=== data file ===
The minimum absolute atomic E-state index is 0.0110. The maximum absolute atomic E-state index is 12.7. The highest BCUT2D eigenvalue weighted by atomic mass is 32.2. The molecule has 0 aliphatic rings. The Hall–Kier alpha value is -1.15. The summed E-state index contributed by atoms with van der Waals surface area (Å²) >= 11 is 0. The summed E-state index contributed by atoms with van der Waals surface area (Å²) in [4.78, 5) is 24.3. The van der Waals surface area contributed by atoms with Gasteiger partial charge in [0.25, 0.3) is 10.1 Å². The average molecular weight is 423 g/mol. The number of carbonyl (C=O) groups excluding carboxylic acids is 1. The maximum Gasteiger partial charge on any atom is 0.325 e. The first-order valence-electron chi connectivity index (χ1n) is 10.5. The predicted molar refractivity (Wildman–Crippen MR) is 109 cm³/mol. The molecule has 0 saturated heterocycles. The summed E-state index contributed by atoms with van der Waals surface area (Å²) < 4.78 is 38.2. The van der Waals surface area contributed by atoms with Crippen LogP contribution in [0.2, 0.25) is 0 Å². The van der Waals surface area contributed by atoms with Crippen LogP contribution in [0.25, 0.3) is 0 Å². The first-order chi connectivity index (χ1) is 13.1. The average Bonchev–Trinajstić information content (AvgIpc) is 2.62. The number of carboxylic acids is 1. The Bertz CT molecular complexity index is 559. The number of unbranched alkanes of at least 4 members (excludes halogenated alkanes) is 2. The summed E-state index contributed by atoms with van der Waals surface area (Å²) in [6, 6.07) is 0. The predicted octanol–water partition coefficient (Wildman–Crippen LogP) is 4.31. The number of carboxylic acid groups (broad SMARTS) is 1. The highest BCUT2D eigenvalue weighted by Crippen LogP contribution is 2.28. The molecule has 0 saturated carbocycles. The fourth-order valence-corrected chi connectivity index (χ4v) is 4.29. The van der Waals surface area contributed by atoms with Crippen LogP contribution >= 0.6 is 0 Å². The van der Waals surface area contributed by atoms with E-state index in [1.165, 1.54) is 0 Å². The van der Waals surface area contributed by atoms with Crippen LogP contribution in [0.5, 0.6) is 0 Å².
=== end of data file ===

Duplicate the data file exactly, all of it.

The minimum absolute atomic E-state index is 0.0110. The maximum absolute atomic E-state index is 12.7. The highest BCUT2D eigenvalue weighted by atomic mass is 32.2. The molecule has 0 aliphatic rings. The Hall–Kier alpha value is -1.15. The summed E-state index contributed by atoms with van der Waals surface area (Å²) >= 11 is 0. The summed E-state index contributed by atoms with van der Waals surface area (Å²) in [4.78, 5) is 24.3. The van der Waals surface area contributed by atoms with Gasteiger partial charge in [0.25, 0.3) is 10.1 Å². The average molecular weight is 423 g/mol. The number of carbonyl (C=O) groups excluding carboxylic acids is 1. The maximum Gasteiger partial charge on any atom is 0.325 e. The first-order valence-electron chi connectivity index (χ1n) is 10.5. The predicted molar refractivity (Wildman–Crippen MR) is 109 cm³/mol. The molecule has 0 saturated heterocycles. The summed E-state index contributed by atoms with van der Waals surface area (Å²) < 4.78 is 38.2. The van der Waals surface area contributed by atoms with Crippen LogP contribution in [0.2, 0.25) is 0 Å². The van der Waals surface area contributed by atoms with Crippen LogP contribution in [0.25, 0.3) is 0 Å². The first-order chi connectivity index (χ1) is 13.1. The average Bonchev–Trinajstić information content (AvgIpc) is 2.62. The number of carboxylic acids is 1. The Bertz CT molecular complexity index is 559. The number of unbranched alkanes of at least 4 members (excludes halogenated alkanes) is 2. The summed E-state index contributed by atoms with van der Waals surface area (Å²) in [6, 6.07) is 0. The predicted octanol–water partition coefficient (Wildman–Crippen LogP) is 4.31. The number of carboxylic acid groups (broad SMARTS) is 1. The highest BCUT2D eigenvalue weighted by Crippen LogP contribution is 2.28. The molecule has 0 saturated carbocycles. The fourth-order valence-corrected chi connectivity index (χ4v) is 4.29. The van der Waals surface area contributed by atoms with Crippen LogP contribution >= 0.6 is 0 Å². The van der Waals surface area contributed by atoms with E-state index in [1.165, 1.54) is 0 Å². The van der Waals surface area contributed by atoms with Crippen LogP contribution in [0.5, 0.6) is 0 Å².